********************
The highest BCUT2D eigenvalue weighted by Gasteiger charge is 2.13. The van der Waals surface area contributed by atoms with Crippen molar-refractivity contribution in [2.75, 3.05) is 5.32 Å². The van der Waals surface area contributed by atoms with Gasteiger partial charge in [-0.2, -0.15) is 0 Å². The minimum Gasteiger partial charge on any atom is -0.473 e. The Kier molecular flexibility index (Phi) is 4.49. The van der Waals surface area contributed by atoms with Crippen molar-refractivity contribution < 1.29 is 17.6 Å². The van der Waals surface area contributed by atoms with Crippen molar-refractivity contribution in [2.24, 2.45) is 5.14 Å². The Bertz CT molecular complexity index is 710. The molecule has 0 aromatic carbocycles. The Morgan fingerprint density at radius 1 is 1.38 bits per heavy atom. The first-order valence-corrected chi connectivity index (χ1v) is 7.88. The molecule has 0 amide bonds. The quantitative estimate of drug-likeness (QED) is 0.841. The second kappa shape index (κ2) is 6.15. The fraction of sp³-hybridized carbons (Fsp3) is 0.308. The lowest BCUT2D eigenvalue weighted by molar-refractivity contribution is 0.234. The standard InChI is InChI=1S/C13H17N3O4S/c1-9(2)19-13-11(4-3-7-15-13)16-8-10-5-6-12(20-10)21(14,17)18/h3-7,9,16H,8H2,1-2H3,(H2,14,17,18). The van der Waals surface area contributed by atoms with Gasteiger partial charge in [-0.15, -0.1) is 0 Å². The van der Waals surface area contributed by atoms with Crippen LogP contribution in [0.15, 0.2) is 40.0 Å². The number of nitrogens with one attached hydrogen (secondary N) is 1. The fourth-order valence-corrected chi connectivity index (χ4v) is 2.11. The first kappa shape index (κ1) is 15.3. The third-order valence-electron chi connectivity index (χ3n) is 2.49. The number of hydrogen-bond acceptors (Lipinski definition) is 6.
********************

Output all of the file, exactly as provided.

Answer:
The highest BCUT2D eigenvalue weighted by Gasteiger charge is 2.13. The van der Waals surface area contributed by atoms with Crippen molar-refractivity contribution in [2.75, 3.05) is 5.32 Å². The van der Waals surface area contributed by atoms with Gasteiger partial charge in [-0.2, -0.15) is 0 Å². The minimum Gasteiger partial charge on any atom is -0.473 e. The Kier molecular flexibility index (Phi) is 4.49. The van der Waals surface area contributed by atoms with Crippen molar-refractivity contribution < 1.29 is 17.6 Å². The van der Waals surface area contributed by atoms with Crippen molar-refractivity contribution in [2.24, 2.45) is 5.14 Å². The Bertz CT molecular complexity index is 710. The molecule has 0 aromatic carbocycles. The Morgan fingerprint density at radius 1 is 1.38 bits per heavy atom. The first-order valence-corrected chi connectivity index (χ1v) is 7.88. The molecule has 0 amide bonds. The quantitative estimate of drug-likeness (QED) is 0.841. The second kappa shape index (κ2) is 6.15. The fraction of sp³-hybridized carbons (Fsp3) is 0.308. The lowest BCUT2D eigenvalue weighted by molar-refractivity contribution is 0.234. The standard InChI is InChI=1S/C13H17N3O4S/c1-9(2)19-13-11(4-3-7-15-13)16-8-10-5-6-12(20-10)21(14,17)18/h3-7,9,16H,8H2,1-2H3,(H2,14,17,18). The van der Waals surface area contributed by atoms with Gasteiger partial charge in [-0.15, -0.1) is 0 Å². The van der Waals surface area contributed by atoms with Crippen LogP contribution in [0.15, 0.2) is 40.0 Å². The number of nitrogens with one attached hydrogen (secondary N) is 1. The fourth-order valence-corrected chi connectivity index (χ4v) is 2.11. The first kappa shape index (κ1) is 15.3. The third-order valence-electron chi connectivity index (χ3n) is 2.49. The number of hydrogen-bond acceptors (Lipinski definition) is 6.